Most of the bridges in Gainesville were sanded. Sand, by the way, does not melt the ice. It simply provides a little bit of a coarse surface on top of it for traction. A sanded icy bridge is still slick, and still requires reduced speeds! Continued moderate rain had washed much of the sand on a few of the bridges off to the point they were very hazardous, but trucks were out working to keep up as best as possible. I stopped at the north end of a bridge on I-35 in Gainesville to shoot video where a car had already spun out into the median. The occupants had already called police. Just as the police arrived, a second car lost control, barely missing the police vehicles, and crashed into the first car. I was at a somewhat distant location and was concerned about injuries, as the sound of the collision was very loud. The next day, I called the Cooke County EMS to learn with relief that everyone was OK - ambulances were dispatched, but none were needed.

Here is the video of the accident:

https://www.youtube.com/watch?v=pc8VeZoYiww

I continued north into Oklahoma as it became evident that DFW would escape icing, thanks to warmer-than-forecast temperatures and dewpoints approaching 32F. Dewpoints are important factors in icing events. Wet-bulbing can occur with dry air, allowing temps to fall quickly when precip starts. Once the dewpoint approaches 32F with temps above freezing, icing threats tend to significantly decrease. Dewpoints above 32F in level terrain almost always spell the end of icing threats, unless there is strong cold advection or very cold ground temps in place (from an extended period WELL below freezing).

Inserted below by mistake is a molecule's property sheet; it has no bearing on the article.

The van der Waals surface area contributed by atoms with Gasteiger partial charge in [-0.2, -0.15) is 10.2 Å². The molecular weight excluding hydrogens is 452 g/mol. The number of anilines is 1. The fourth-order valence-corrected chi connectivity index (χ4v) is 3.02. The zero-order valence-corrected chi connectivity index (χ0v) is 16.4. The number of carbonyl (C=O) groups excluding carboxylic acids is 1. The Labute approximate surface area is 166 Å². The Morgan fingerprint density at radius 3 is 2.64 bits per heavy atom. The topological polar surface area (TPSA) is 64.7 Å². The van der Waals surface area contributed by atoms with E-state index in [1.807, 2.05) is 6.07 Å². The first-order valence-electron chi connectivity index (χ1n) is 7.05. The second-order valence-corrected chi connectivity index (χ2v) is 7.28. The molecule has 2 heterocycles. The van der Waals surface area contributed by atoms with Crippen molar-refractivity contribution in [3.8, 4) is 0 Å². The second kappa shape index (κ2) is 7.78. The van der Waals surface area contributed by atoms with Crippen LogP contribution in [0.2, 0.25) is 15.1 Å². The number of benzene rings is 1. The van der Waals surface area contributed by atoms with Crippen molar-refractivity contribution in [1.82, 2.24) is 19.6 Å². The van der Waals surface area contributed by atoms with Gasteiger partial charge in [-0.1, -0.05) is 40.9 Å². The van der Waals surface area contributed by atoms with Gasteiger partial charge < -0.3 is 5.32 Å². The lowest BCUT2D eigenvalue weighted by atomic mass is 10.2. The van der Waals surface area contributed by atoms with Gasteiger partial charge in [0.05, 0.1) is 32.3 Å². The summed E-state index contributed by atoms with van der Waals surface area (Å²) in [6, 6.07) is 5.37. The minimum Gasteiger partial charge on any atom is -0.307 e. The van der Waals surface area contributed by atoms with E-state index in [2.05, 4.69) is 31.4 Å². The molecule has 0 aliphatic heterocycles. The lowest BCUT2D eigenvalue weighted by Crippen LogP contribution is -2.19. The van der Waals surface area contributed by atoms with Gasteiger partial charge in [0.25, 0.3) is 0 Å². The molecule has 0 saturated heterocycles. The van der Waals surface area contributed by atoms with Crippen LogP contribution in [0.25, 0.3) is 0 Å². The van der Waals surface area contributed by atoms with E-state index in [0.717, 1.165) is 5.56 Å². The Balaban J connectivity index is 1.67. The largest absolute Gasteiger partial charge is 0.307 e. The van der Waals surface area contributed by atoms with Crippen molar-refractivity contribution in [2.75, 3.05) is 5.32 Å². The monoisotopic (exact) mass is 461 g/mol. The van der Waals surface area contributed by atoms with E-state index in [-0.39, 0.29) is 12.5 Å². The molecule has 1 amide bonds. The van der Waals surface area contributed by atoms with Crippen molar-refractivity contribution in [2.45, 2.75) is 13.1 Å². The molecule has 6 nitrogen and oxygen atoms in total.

Oklahoma road crews had a good handle on bridges between the Red River and Pauls Valley, and the main slug of precip from the system was moving east. I booked my third hotel of the trip in Norman, expecting the next event to be an ice storm into the OKC metro on Friday.



After midnight, I went on what I call "sleep interval" mode, that is, setting my alarm at regular intervals to sleep as much as possible while still keeping tab on changing weather conditions. If something begins to develop earlier than expected, I can be awake and out the door without missing it. All night, with each alarm interval, I watched dewpoints and temps in central Oklahoma slowly inch upward. This was good, because I ended up sleeping until 9AM. By 10AM, I knew the ice storm was a bust. No northerly winds bringing cold air into the region, dewpoints near 32F, and warmer rain falling into the previously-Arctic air mass meant that there would be no way to get ice.